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According to the annual Arctic Report Card, issued by the National Oceanic and Atmospheric Administration, scientists are seeing “drastic changes” in northern most areas of the globe compared to just five years ago. “The Arctic we see today is very different from the Arctic we saw even five years ago,” said Jackie Richter-Menge of the USACE Cold Regions Research and Engineering Laboratory in Hanover, N.H. in a written release. “It’s a warmer place with less thick and more mobile sea ice, warmer and fresher ocean water, and increased stress on caribou, reindeer, polar bears and walrus in some regions,” added Richter-Menge, who is also the report’s chief technical editor and contributing author.
“The Arctic is a special and fragile place on this planet,” said Jane Lubchenco in the release. She is under secretary for oceans and atmosphere and NOAA administrator. “Climate change is happening faster in the Arctic than any other place on Earth — and with wide-ranging consequences. When I visited the northern corners of Alaska’s Arctic region earlier this year, I saw an area abundant with natural resources, diverse wildlife, proud local and native peoples — and a most uncertain future. This year’s Arctic Report Card underscores the urgency of reducing greenhouse gas pollution and adapting to climate changes already under way,” she added.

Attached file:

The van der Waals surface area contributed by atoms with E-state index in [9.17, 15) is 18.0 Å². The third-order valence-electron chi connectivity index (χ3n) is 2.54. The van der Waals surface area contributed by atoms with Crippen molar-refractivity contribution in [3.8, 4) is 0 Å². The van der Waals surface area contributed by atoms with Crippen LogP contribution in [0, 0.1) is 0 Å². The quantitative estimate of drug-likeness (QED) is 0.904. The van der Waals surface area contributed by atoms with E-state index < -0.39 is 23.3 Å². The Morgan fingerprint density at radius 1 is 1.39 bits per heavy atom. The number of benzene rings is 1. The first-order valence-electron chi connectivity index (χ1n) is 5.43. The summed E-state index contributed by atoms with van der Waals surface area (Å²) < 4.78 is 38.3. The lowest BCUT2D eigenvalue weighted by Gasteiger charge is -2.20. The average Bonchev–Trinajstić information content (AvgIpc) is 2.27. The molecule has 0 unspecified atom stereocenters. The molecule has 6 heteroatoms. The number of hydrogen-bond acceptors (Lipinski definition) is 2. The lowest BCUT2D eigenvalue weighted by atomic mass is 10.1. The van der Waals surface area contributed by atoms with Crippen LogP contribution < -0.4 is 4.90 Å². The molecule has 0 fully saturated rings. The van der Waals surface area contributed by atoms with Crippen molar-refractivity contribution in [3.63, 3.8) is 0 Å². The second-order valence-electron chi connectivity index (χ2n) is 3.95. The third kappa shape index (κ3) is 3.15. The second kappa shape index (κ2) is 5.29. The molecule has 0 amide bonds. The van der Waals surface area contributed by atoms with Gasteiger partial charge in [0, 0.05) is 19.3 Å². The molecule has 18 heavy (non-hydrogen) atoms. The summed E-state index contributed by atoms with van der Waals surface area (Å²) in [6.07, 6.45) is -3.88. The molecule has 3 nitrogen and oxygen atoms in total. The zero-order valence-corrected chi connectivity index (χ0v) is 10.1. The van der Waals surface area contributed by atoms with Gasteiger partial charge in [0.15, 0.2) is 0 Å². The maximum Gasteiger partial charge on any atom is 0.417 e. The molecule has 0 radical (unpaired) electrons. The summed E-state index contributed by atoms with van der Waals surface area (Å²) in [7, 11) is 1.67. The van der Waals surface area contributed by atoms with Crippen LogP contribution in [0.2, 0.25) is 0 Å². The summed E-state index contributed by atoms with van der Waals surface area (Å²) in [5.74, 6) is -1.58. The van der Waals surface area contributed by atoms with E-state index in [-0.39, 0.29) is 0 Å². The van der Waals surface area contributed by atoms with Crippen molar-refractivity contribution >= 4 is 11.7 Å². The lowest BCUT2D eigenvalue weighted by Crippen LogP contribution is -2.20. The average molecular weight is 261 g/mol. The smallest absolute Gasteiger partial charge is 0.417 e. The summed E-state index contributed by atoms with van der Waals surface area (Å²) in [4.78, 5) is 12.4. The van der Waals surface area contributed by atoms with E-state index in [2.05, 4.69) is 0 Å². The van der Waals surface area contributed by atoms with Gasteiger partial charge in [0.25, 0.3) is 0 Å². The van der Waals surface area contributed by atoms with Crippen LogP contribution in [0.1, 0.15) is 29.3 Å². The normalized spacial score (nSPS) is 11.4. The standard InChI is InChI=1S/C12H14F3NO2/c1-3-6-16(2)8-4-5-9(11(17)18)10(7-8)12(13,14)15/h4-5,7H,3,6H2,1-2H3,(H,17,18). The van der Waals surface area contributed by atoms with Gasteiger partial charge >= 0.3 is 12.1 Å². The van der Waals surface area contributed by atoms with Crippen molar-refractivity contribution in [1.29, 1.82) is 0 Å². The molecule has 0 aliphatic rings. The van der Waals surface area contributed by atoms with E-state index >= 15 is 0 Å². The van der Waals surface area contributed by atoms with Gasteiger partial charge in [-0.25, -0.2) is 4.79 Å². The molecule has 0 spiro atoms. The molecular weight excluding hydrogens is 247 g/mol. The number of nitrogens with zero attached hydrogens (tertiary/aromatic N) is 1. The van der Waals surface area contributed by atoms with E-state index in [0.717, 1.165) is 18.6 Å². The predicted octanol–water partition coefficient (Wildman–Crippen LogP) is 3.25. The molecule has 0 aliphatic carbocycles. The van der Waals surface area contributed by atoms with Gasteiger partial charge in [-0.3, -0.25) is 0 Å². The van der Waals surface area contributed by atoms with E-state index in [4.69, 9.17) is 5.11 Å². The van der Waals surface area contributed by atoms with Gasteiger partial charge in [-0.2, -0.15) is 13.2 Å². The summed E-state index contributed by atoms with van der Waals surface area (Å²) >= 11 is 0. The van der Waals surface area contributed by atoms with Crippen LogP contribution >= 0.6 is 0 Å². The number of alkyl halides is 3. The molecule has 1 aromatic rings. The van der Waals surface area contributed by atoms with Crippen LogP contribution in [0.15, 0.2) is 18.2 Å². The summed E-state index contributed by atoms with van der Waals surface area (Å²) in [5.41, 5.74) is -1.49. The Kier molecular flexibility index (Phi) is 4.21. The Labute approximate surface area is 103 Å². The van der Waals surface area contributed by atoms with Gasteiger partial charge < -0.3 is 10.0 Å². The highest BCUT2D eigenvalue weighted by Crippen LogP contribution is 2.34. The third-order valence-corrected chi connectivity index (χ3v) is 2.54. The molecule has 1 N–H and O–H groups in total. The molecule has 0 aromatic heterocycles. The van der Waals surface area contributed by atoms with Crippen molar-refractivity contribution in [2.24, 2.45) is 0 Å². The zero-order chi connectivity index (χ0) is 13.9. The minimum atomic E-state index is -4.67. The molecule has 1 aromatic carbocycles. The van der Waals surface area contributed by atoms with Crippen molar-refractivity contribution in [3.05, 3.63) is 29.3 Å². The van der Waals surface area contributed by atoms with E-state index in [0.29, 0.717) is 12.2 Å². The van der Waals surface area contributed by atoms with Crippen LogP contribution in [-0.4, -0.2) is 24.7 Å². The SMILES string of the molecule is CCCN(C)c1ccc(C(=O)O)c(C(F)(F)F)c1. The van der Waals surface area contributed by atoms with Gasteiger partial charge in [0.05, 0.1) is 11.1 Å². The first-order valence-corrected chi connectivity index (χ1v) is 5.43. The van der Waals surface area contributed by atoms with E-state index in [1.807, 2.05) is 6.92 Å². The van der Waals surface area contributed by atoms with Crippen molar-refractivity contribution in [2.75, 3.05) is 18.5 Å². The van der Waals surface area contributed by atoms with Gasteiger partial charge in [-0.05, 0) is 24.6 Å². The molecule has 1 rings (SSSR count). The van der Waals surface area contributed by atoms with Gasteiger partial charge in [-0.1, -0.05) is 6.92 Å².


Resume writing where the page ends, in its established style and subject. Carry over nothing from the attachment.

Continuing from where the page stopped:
The 2009 report card highlights a number of changes:
· A change in large scale wind patterns affected by the loss of summer sea ice,
· The replacement of sustained multi-year sea ice by first-year sea ice than melts and reappears yearly,
· Warmer and fresher water in the upper ocean linked to new ice-free areas,
· A continued loss of the Greenland ice sheet,
· Less snow in North America and increased runoff in Siberia, and
· The effect of the loss of sea ice on Arctic plant, animal, and fish species.
Check out the whole report card at http://www.arctic.noaa.gov/reportcard
BusinessWeek correspondents John Carey and Mark Scott, cover the green scene, keeping on top of the business aspects of energy, the environment and climate change, as well as the technologies, policies, markets and people that are shaping how the earth's resources will be used in the century ahead.